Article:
- The Washington Times - Tuesday, May 24, 2022

Federal agents broke up an ISIS-led plot to assassinate former President George W. Bush in retaliation for the deaths of Iraqis during the U.S. invasion, authorities announced Tuesday.

Shihab Ahmed Shihab Shihab scouted the Texas neighborhood where Mr. Bush lives and looked into buying firearms and U.S. Border Patrol uniforms as part of his plot, figuring he would smuggle an Islamic State hit team into the U.S. to carry out the assassination, prosecutors said.

Mr. Shihab was living in the U.S. through immigration fraud. He came to the U.S. on a visitor’s visa that he obtained from a “corrupt” contractor at a U.S. Embassy. He then lodged an asylum claim, the FBI said.



Special Agent John Ypsilantis said in court filings that Mr. Shihab told sources cooperating with the FBI that he was working with an organization that included former loyalists of Saddam Hussein. They felt Mr. Bush “was responsible for killing many Iraqis and breaking apart the entire country of Iraq,” he said.

As president, Mr. Bush oversaw the 2003 U.S. invasion of Iraq.

Members of the hit team were prepared to die in the assassination attempt, said Mr. Ypsilantis, citing conversations between Mr. Shihab and the cooperating sources.

Mr. Shihab also wanted to be involved in carrying out the hit, but he said his group’s leadership told him to handle logistics and surveillance but leave the killing to the team.

His use of the immigration system sent shock waves through the debate about border security. Experts said they had been warning about this type of vulnerability.

“This is what keeps me up at night. I fear what devastating result will finally be enough to get the Biden administration’s attention on the crisis it created at our border,” said Rep. John Katko of New York, the top Republican on the House Homeland Security Committee.

Agents from the FBI Joint Terrorism Task Force arrested Mr. Shihab on Tuesday morning in Ohio. Mr. Shihab had his first court appearance in the afternoon.

Prosecutors said Mr. Shihab faces charges of aiding a plot to assassinate Mr. Bush and trying to smuggle people into the U.S.

When FBI agents confronted Mr. Shihab in April, he said he was trying to help smuggle an Iraqi person into the U.S., but he omitted part of his role. He also concealed the plot to assassinate the former president, Mr. Ypsilantis said.

Mr. Shihab’s abuse of the immigration system began when he entered the United States in September 2020 on a travel visa. He told the cooperating sources that a corrupt embassy contractor helped him obtain the visa.

In March 2021, he lodged an asylum claim. He had an interview this year with U.S. Citizenship and Immigration Services in support of that claim.

Along the way, he became worried that his application would fail. He paid for fake divorce papers from Iraq and plotted to arrange a bogus marriage to a U.S. citizen to solidify his position in the country, the FBI said.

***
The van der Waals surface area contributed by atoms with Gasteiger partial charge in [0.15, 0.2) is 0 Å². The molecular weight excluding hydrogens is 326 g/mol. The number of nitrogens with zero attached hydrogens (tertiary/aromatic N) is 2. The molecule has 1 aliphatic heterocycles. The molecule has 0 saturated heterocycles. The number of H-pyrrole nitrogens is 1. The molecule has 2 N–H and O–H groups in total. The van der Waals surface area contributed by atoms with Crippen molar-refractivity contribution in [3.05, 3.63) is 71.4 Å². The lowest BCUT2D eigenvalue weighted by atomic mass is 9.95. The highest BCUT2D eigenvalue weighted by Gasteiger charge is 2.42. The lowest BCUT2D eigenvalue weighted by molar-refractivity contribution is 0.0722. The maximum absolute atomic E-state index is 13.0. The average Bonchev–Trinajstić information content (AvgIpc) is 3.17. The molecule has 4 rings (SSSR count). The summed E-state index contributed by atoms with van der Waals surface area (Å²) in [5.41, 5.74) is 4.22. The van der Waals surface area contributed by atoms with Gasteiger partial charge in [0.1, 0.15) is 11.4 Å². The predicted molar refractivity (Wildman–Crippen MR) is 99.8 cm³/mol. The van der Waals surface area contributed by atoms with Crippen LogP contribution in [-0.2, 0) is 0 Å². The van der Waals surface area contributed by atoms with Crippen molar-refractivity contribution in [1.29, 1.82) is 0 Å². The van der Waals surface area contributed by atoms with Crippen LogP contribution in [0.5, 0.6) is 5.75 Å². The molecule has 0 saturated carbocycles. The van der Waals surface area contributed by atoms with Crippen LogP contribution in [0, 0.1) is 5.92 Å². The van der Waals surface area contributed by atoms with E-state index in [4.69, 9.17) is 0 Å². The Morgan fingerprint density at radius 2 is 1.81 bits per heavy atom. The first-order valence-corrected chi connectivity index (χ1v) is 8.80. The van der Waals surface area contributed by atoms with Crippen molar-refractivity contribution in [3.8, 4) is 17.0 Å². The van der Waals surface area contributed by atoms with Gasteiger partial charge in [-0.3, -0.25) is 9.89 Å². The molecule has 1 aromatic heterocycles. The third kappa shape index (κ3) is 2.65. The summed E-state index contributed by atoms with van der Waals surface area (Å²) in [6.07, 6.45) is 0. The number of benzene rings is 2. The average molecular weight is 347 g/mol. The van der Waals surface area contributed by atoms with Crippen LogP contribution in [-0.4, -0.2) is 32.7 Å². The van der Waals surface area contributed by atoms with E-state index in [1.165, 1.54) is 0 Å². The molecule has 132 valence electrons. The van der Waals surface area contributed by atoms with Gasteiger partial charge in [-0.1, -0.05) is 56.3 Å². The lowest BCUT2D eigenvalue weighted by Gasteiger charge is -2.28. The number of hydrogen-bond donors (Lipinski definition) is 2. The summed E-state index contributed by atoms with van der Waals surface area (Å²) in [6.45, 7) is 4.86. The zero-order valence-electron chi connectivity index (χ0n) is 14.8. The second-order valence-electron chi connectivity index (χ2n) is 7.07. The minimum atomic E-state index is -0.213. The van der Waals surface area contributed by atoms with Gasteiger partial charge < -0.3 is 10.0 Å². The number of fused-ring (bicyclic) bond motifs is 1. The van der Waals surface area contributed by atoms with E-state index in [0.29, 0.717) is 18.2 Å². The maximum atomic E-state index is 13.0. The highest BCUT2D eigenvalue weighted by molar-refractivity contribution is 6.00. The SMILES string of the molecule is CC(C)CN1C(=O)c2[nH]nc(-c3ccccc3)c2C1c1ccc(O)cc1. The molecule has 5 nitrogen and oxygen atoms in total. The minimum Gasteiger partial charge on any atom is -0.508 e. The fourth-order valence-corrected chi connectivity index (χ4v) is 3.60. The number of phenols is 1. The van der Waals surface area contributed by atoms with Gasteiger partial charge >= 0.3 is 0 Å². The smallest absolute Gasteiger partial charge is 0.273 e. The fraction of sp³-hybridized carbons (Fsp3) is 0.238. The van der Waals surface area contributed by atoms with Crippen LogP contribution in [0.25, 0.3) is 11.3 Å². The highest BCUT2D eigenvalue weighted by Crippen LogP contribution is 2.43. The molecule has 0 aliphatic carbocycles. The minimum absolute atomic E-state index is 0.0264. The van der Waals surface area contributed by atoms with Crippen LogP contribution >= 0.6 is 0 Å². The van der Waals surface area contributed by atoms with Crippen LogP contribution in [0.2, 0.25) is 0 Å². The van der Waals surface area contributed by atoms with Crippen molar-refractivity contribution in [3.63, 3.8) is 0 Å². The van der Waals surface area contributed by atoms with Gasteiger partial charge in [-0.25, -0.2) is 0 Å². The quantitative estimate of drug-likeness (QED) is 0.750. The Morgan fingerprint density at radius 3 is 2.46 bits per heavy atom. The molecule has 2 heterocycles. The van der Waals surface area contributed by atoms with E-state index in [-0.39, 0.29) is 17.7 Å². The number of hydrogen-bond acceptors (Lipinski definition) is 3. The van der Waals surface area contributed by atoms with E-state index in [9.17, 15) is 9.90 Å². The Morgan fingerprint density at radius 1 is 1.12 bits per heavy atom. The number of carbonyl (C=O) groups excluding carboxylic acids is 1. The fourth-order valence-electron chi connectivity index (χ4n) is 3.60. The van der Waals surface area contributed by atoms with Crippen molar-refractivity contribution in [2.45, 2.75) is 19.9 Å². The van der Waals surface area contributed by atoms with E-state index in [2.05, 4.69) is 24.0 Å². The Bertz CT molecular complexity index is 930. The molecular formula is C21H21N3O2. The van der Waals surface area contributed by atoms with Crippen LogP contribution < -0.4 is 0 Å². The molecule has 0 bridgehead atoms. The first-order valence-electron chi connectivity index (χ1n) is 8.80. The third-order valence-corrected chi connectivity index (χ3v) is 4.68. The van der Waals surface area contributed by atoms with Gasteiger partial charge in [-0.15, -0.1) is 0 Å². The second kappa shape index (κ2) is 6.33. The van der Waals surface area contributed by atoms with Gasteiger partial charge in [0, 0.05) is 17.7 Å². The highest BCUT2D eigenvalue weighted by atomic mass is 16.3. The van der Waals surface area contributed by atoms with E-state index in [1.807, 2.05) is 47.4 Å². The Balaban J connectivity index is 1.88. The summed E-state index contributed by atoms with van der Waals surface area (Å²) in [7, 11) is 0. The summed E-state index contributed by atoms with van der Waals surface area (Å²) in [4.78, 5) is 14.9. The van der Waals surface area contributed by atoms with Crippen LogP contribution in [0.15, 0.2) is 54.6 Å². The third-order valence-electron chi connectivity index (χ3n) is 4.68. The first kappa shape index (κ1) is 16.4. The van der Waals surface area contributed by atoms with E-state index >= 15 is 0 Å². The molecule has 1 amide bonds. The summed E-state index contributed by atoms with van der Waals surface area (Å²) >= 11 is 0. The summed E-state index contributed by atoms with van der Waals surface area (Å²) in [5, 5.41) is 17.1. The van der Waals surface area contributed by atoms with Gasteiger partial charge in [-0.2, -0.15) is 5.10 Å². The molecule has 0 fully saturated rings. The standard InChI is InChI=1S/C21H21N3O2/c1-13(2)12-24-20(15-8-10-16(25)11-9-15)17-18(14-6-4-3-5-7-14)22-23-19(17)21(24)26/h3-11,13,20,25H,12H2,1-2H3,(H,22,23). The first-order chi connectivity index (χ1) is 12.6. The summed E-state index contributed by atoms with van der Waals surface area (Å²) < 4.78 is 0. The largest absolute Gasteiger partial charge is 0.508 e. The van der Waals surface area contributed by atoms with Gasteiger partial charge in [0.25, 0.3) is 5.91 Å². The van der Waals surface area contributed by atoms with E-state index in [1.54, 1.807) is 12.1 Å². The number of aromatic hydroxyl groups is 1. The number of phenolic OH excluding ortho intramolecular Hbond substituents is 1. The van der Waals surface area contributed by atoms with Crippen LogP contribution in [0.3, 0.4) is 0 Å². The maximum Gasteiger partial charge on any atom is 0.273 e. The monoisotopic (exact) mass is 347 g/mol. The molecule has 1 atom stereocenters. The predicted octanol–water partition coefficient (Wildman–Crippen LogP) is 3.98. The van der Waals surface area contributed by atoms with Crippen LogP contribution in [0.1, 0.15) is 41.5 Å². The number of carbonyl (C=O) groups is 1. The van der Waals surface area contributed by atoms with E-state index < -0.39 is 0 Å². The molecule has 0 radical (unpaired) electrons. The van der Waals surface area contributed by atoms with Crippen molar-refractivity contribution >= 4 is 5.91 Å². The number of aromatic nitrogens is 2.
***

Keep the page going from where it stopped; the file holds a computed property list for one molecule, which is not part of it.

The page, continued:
Mr. Shihab supported himself by working at restaurants and markets in Indiana and Ohio, Mr. Ypsilantis said.

Mr. Shihab also showed some sophisticated knowledge about sneaking people from the Middle East into the U.S. He said they would need to travel to Brazil and make their way north to the U.S.-Mexico border.

That is the route followed by Middle Eastern migrants whose backgrounds would raise terrorism concerns if they flew directly into Mexico.

Mr. Shihab at one point bragged to one of the FBI’s sources about having smuggled two figures from Hezbollah into the U.S. and charged them $50,000 each.

Sen. Rob Portman of Ohio, the top Republican on the Senate Homeland Security and Governmental Affairs Committee, said authorities need to get to the bottom of those claims. He said he feared bad actors may have used President Biden’s chaotic airlift of Afghans last year to insert other enemy agents.

“The news of this alleged ISIS operative roaming freely in our community only reinforces the need to get our system in order,” Mr. Portman said.

Mr. Shihab told the government’s sources that he was working with members of the Islamic State, or ISIS, and a group he called “Al-Raed,” which the FBI said translates as “Thunder.” Al-Raed was established after the 2003 U.S. invasion of Iraq, Mr. Shihab said.

According to authorities, Mr. Shihab told one source at a meeting in January that the leader of his unit was Arshad Yassim, a pilot for Saddam who recently died in Qatar. The FBI said it confirmed that Yassim was a bodyguard, that he was a relative of the Iraqi dictator and that he died in Qatar on Jan. 12.

Al-Raed’s new leader figured the mission to kill Mr. Bush would cost $3 million, Mr. Shihab said.

During a February meeting in Dallas with one of the FBI’s sources, a smuggler who has been cooperating with the government for 10 years, Mr. Shahib used a cellphone to record the approach to the former president’s gated neighborhood.

In a meeting in Columbus, Ohio, in March, Mr. Shahib looked over firearms his hit team might use and asked about getting a grenade launcher attachment for an M-16 rifle. He also was shown a Border Patrol uniform and said it was perfect for helping smuggle people across the border, the FBI affidavit said.

• Joseph Clark can be reached at jclark@washingtontimes.com.

• Stephen Dinan can be reached at sdinan@washingtontimes.com.

Copyright © 2022 The Washington Times, LLC. Click here for reprint permission.

Please read our comment policy before commenting.

Click to Read More and View Comments

Click to Hide